Wednesday, 7 August 2013

Bubb Brings Sector into Disrepute

Regular readers will be aware that I've sought to bring the musings of Sir Stephen Bubb to a wider audience over recent weeks and indeed a handy link to his blog can now be found on my blog roll.

Sir Stephen can best be described as the cheer-leader for the voluntary and charitable sector, or more precisely their CEO's as he appears to fulfil the role of General Secretary of their very own union. As such he can be relied upon to argue strongly for better pay and conditions for the members of this exclusive coterie. In fact here he can be seen enthusiastically putting in a pay claim on their behalf only a few days ago. It's also worth noting that as a body, ACEVO is paid £425,000 a year by the government, in order to be able to lobby the government.

Now this is all very relevant to us in Probation because many colleagues could well find themselves working for one of his member charity outfits in the very near future. Sir Stephen and his organisation ACEVO is playing an absolutely crucial role in making sure that lots of his members pick up contracts for our work as part of the Transforming Rehabilitation omnishambles. He's long been keen on privatising the Probation Service and here he is in 2011 giving evidence to the House of Commons Public Administration Committee:-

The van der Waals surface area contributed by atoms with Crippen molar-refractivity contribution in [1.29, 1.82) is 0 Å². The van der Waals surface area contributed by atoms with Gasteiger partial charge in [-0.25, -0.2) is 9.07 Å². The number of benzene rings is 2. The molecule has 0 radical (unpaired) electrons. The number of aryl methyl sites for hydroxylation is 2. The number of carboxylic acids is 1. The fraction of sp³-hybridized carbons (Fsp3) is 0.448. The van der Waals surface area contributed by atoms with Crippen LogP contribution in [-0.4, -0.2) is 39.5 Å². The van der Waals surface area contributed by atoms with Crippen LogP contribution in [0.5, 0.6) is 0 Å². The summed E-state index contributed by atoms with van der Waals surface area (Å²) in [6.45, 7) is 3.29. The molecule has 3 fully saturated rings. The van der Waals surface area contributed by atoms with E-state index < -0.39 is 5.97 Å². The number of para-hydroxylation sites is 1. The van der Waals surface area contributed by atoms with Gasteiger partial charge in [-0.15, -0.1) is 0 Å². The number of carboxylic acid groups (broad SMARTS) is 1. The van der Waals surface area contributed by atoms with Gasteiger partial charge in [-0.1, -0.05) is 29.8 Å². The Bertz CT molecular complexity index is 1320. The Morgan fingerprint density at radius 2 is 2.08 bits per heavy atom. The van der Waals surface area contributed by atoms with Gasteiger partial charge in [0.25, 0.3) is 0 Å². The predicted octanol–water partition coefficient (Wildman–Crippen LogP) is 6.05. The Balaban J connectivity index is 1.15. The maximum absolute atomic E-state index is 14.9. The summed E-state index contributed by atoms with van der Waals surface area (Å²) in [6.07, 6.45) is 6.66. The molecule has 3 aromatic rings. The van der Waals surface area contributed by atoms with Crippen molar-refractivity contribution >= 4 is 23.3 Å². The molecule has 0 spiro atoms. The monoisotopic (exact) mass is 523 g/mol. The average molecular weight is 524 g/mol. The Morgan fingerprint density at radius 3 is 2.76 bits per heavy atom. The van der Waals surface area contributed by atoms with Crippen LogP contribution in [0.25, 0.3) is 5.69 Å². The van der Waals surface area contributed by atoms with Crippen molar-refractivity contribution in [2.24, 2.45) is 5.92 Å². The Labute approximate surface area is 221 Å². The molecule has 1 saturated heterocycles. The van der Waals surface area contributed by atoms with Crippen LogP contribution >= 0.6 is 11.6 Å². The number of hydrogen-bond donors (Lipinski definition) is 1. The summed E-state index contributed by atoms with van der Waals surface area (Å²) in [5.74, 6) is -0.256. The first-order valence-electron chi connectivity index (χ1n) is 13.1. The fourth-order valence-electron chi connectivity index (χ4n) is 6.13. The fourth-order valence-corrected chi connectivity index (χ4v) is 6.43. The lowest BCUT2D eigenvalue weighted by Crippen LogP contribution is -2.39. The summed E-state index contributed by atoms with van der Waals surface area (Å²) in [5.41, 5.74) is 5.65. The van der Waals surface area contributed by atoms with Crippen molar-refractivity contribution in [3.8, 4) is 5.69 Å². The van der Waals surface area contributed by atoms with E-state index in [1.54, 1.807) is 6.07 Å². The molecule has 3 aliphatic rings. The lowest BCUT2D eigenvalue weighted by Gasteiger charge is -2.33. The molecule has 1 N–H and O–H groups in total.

You only have to look at one example: crime, and the money that we spend in our probation and rehabilitation services. Only 4% of that budget is delivered through third sector organisations, and yet we know the state is hopeless at rehabilitation because more than 70% of people who have been in prison are back in prison within two years. Third sector organisations that deliver those services get records as low as 50%, so why are we not commissioning them more? I think we have to open up our public services to ensure that third sector organisations really can deliver more.